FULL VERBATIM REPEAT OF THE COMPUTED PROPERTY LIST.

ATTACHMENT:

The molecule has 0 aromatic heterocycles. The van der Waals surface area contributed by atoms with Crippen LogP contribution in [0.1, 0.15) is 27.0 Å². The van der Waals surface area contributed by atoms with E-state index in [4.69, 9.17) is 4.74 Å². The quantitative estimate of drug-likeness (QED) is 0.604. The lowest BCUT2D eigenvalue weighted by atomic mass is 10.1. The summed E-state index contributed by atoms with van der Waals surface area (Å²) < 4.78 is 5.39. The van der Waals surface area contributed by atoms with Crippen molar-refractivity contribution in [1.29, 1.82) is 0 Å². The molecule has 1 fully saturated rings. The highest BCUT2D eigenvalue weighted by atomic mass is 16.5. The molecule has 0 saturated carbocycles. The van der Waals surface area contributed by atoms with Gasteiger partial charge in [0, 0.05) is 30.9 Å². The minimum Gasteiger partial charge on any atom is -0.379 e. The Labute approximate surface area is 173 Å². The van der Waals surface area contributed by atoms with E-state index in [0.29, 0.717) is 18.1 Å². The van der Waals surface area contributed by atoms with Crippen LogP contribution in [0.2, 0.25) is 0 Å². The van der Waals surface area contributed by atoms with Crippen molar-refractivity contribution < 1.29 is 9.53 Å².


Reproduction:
The molecule has 0 aromatic heterocycles. The van der Waals surface area contributed by atoms with Crippen LogP contribution in [0.1, 0.15) is 27.0 Å². The van der Waals surface area contributed by atoms with E-state index in [4.69, 9.17) is 4.74 Å². The quantitative estimate of drug-likeness (QED) is 0.604. The lowest BCUT2D eigenvalue weighted by atomic mass is 10.1. The summed E-state index contributed by atoms with van der Waals surface area (Å²) < 4.78 is 5.39. The van der Waals surface area contributed by atoms with Crippen molar-refractivity contribution in [1.29, 1.82) is 0 Å². The molecule has 1 fully saturated rings. The highest BCUT2D eigenvalue weighted by atomic mass is 16.5. The molecule has 0 saturated carbocycles. The van der Waals surface area contributed by atoms with Gasteiger partial charge in [0, 0.05) is 30.9 Å². The minimum Gasteiger partial charge on any atom is -0.379 e. The Labute approximate surface area is 173 Å². The van der Waals surface area contributed by atoms with E-state index in [0.29, 0.717) is 18.1 Å². The van der Waals surface area contributed by atoms with Crippen LogP contribution in [0.2, 0.25) is 0 Å². The van der Waals surface area contributed by atoms with Crippen molar-refractivity contribution < 1.29 is 9.53 Å².